Unformatted text preview: Formation of the Christian Canon Some argue that canonization was a concern among Christians in the 4th century A.D. Some argue that canonization was part of the process at the very beginning reflected in the concern for passing on authoritative traditions. Formation of the Christian Bible
The Christian Old Testament The early church regarded itself as a sect of Judaism. They received the Jewish sacred writings as their own because their founder (Jesus Christ) regarded them as authoritative and found his identity and mission defined therein. Some form of the Jewish Scriptures was the earliest Bible of the church They used predominantly the Greek translation (LXX) of the Jewish Scriptures which also contained a larger group of writings than the 22/24 of the Hebrew Bible. E.g., Jude 9 refers to the Assumption of Moses and Jude 14 15 refer to a prophecy in 1 Enoch 1:9 E.g., Hebrews 11:35 alludes to 2 Macc 7 Marcion A prosperous shipowner living in Rome, who in the 2nd century A.D., challenged the authority of the Jewish heritage and authority of the Jewish Scriptures in the church. Substituted a Christian canon consisting of a version of Luke and 10 letters of Paul with all references to the Jewish Scriptures eliminated within these texts. Rejected by the majority of Christians who retained the Jewish Scriptures as their OT. Why did Marcion do this? Marcion's goal was to purge Christianity of any Jewish influence. He believed the CreatorGod of the OT was a wrathful, legalistic, vengeful demiurge. The unknown God revealed by Jesus was, however, loving and full of grace. Jesus had come to ransom people from the oppressive bondage of the demiurge. He believed that such Jewish apostles as Peter and James were false apostles who had corrupted with Jewish elements the Christian faith that had been accurately taught by Paul (and his companion Luke). Thus he rejected the OT and the typological/allegorical methods of interpreting the OT in order to make it relevant to the Christian faith. Marcion ended up founding Marcionite churches that spread rapidly over the Roman Empire and endured for centuries. (Irenaeus Her. 2.25.3, pg. 25 Readings Vol. 1) Two positions developed in regards to the contents of the Christian OT in the 4th/5th centuries A.D. Jerome Prologue to Samuel and Kings / prologue to the three books of Solomon Hebrew canon only for establishing "ecclesiastical dogma" On Christian Doctrine 2.8.13 A fuller 44 book OT canon represented by the LXX (all books of the Hebrew canon ([JeremiahLamentations Baruch / Esther + additions / Daniel + additions] and Tobit, Judith, 1&2 Maccabees, Wisdom, Sirach) Augustine Most Protestants follow Luther who followed Jerome's opinion of limiting the OT canon to the Hebrew Scriptures. Roman Catholics Council of Trent 1546 declared all works of the Latin Vulgate (inclusive canon) canonical (Prayer of Manasseh and 1&2 Esdras published in an appendix) Synod of Jerusalem 1672 RC canon + 3 Macc and Ps 151 RC canon + EO canon + 1&2 Esdras Eastern Orthodox Russian Orthodox Formation of the Christian Bible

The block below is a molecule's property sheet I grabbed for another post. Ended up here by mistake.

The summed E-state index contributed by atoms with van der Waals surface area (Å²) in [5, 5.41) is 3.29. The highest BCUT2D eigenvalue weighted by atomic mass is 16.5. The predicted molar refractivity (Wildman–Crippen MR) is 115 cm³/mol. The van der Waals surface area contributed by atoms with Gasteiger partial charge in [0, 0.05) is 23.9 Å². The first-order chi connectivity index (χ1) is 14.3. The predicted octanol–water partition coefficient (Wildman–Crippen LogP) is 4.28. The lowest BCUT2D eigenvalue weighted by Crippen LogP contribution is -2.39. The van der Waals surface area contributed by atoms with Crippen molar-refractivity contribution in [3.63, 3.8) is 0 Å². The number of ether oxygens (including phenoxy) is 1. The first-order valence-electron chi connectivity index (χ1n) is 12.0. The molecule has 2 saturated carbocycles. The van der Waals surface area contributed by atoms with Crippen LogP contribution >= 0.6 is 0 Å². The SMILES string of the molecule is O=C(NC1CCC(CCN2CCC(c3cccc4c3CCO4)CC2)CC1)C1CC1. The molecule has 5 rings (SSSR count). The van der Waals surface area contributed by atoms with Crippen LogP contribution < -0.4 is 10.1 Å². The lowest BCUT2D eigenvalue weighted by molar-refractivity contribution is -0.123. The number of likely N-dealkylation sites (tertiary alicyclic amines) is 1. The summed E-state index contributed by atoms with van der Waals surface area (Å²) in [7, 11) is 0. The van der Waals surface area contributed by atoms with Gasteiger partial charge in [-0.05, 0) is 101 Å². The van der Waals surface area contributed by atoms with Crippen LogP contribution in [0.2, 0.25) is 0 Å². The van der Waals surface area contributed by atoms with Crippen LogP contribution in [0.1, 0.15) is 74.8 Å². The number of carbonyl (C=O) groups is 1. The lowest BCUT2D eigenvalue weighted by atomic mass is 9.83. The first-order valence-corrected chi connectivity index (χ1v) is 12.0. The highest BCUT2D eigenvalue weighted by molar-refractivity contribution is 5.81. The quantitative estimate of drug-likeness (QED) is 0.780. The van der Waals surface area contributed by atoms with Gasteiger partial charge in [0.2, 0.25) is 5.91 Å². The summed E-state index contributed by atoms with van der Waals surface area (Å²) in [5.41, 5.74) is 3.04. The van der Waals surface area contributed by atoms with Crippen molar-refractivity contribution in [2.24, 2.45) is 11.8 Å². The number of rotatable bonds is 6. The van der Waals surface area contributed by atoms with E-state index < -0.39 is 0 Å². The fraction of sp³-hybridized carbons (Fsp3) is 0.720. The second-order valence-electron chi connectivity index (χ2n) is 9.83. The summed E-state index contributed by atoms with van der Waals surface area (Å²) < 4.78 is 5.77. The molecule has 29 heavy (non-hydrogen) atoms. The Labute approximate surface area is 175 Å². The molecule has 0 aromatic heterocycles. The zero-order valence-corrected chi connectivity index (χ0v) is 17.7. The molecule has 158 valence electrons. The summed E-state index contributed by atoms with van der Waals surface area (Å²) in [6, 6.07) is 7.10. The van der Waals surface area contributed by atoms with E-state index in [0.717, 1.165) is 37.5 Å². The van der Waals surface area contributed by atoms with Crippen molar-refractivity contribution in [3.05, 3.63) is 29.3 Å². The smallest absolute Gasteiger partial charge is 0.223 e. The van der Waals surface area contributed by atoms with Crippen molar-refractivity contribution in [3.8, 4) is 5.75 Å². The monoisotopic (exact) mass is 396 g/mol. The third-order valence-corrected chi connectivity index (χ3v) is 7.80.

The New Testament By 125 A.D. there is a 14 letter collection of Paul and the fourfold Gospel collection. By the end of the 2nd century Irenaeus affirms the fourfold Gospel tradition (Haer. 3.11.8) The Muratorian Fragment (our earliest canon list) gives us a glimpse into the state of the NT canon The fourfold Gospel "bearing witness to one and the same faith," Acts, the 9 letters of Paul to the 7 churches plus the 3 Pastorals and Philemon, 1 John, 2 John, and possibly 3 John, [the apocalypses of John and Peter, and the Wisdom of Solomon--the place of these books in the list indicate that they may have been disputed]. In the 3rd century A.D. Tertullian identifies the two parts of the Christian canon as testamentum/instrumentum Origen refers to a collection of texts as the New Testament and classifies them in 3 categories: (1) undisputed--4 Gospels, Acts, 13 letters of Paul, 1 Peter, 1 John, Revelation (2) disputed--Hebrews, 2 and 3 John, 2 Peter, James, and Jude (3) false In the 4th century A.D. Eusebius (Hist. eccl. 3.25.17) lists 4 categories of books (1) Acknowledged--4 Gospels, Acts, 14 letters of Paul, 1 John, 1 Peter, Revelation (2) disputed--2 and 3 John, 2 Peter, Jude, and James (3) spurious books--orthodox but not to be used in worship (Acts of Paul, Shepherd of Hermes, Apocalypse of Peter, Epistle of Barnabas, Gospel of Hebrews) (4) heretical Uncial, Sinaiticus, contains all 27 books of the NT + Epistle of Barnabas and the Shepherd of Hermes Athanasius's 39th Festal Letter (A.D. 367) lists all 27 books of the New Testament for the first time, no more and no less Three basic categories of books: canonical (undisputed and disputed); ecclesiastical books (useful for edification); heretical books (rejected) By the fifth century, the West, Egypt, and North Africa had agreed upon the 27 books of the NT published in Athanasius's festal letter. The Ethiopian church, however, had as many as 35 books in its NT canon. In the East, the Syrian church had only 22 books. In the 16th century Most Protestants accepted the 27 book NT canon Luther challenged this by relegating Hebrews, James, Jude, and Revelation to the status of NT apocrypha (in his German translation he enumerates 23 books of the New Testament and lists these at the end without enumeration). Conclusion The canon is a collection of collections Today there remains disagreement about the exact limits of the Christian canon The influence of ecclesiastical centers (e.g., Alexandria, Rome, Antioch, Carthage) The influence of ecclesiastical leaders (e.g., Athansius's 39th festal letter) The experience of persecution (which books would one die for?) The use of codices (which books does one include and exclude) What were the influences that shaped the Christian canon over the first 5 centuries A.D.? What were the criteria of NT canonicity employed in the first 5 centuries A.D.? Catholicity: applicable to the church at large Orthodoxy: in accord with the rule of faith preserved in a succession of bishops in the church. Predominantly a negative criteria to exclude books. Apostolicty: from an apostle, from the time of an apostle, from those associated with an apostle, in accordance with the apostles' teaching Traditional use: those books that were handed down and used in the churches' liturgy and held in common among most of the churches. These books were found to be adaptable to the changing circumstances of the church. No one criteria secured the status of any book in the canon. They were variously implemented to demonstrate the legitimacy of books traditionally used in worship among the churches. ...